During a medical checkup when 33-year-old Jasmin Qureshi was expecting her first child in late 2019, a doctor at the private hospital insisted that she opt for a surgical procedure to deliver the baby, called the Cesarean Section or simply C-Section.
The doctor had dismissed her wishes of giving a natural birth saying that “people plan their deliveries” nowadays. “He told me that I should go to a government hospital as only they will be available for me for such a long time,” Qureshi recalled. “When a doctor tells you something like this, what options are you left with?”
Since then, Qureshi, a resident of Srinagar, believes she can never opt for normal delivery if she conceives again. “My uterus can no longer push the baby for normal delivery,” she believes. “It is incapable now.”
Qureshi has also been experiencing a backache that has affected her day-to-day activities. “I was really active before and during my pregnancy. I washed all my clothes at home alone on the day of my going to the hospital for my delivery. Now I cannot do anything on my own,” she said.
Doctors compelling Qureshi to opt for C-Section, however, isn’t an exception. As per a recent statement by Doctors Association Kashmir (DAK), a staggering 82.1 percent of babies born in private hospitals are delivered through C-Section procedures. The recommended ratio by the World Health Organization, however, is merely 10 percent.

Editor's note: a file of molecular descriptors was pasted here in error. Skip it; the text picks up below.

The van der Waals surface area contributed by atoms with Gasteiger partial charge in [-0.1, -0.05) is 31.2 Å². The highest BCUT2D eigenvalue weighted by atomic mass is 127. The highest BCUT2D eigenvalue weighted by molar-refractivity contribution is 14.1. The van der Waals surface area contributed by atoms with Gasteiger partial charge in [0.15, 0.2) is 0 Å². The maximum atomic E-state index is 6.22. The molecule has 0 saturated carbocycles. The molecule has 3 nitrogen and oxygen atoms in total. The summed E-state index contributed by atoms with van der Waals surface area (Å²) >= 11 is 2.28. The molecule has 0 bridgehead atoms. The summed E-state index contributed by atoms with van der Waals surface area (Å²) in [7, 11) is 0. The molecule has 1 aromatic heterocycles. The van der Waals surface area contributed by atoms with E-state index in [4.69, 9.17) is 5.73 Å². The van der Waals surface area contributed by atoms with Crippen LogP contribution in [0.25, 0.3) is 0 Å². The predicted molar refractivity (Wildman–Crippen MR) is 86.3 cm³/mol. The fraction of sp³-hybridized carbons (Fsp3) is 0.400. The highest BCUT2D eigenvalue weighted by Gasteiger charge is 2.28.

For monetary benefits
During a C-Section, the baby is delivered through an incision in the mother’s abdomen.
According to the DAK private hospitals force expecting mothers to undergo C-Sections as they “are motivated by money to perform needless surgical deliveries.”
The association’s president Nisar ul Hassan also added that needless C-Section procedures posed risks to both the mother as well as the child — it can lead to higher chances of infection and clotting of blood.
Given the lucrative market that health care has become and the elongated process of naturally delivering a baby, Qureshi believes that the doctor insisted she undergoes a C-Section to earn more money in less time.
“Do you think they will wait for us,” she said of private hospitals that charge hefty amounts for even basic medical care. “They can earn so much through C-Section rather than conducting normal deliveries.”
Yet, Qureshi maintains that inadequate facilities provided by the government had compelled families to opt for private care. “If women knew [government] hospitals are well-equipped with doctors ready to help all the time,” she said, “women wouldn’t have been so scared.”
Presently, the Kashmir Valley has barely two eminent maternity hospitals catering to its more than seven million large population — one in south Kashmir’s Anantnag and the Lal Ded Maternity Hospital in Srinagar city.
Without private hospitals, said Qureshi, government hospitals wouldn’t be able to cater to the public’s needs. “I don’t think we completely blame the doctor for malpractices and if we even blame them, do we have other alternatives?” she asked.
In the longer run
For 28-year-old Arus-ul-Huda, lifting her three-year-old toddler never felt as difficult as it does since her second C-Section. A resident of Srinagar’s Chanapora area, Huda spent the first seven months of her first pregnancy abroad before returning home.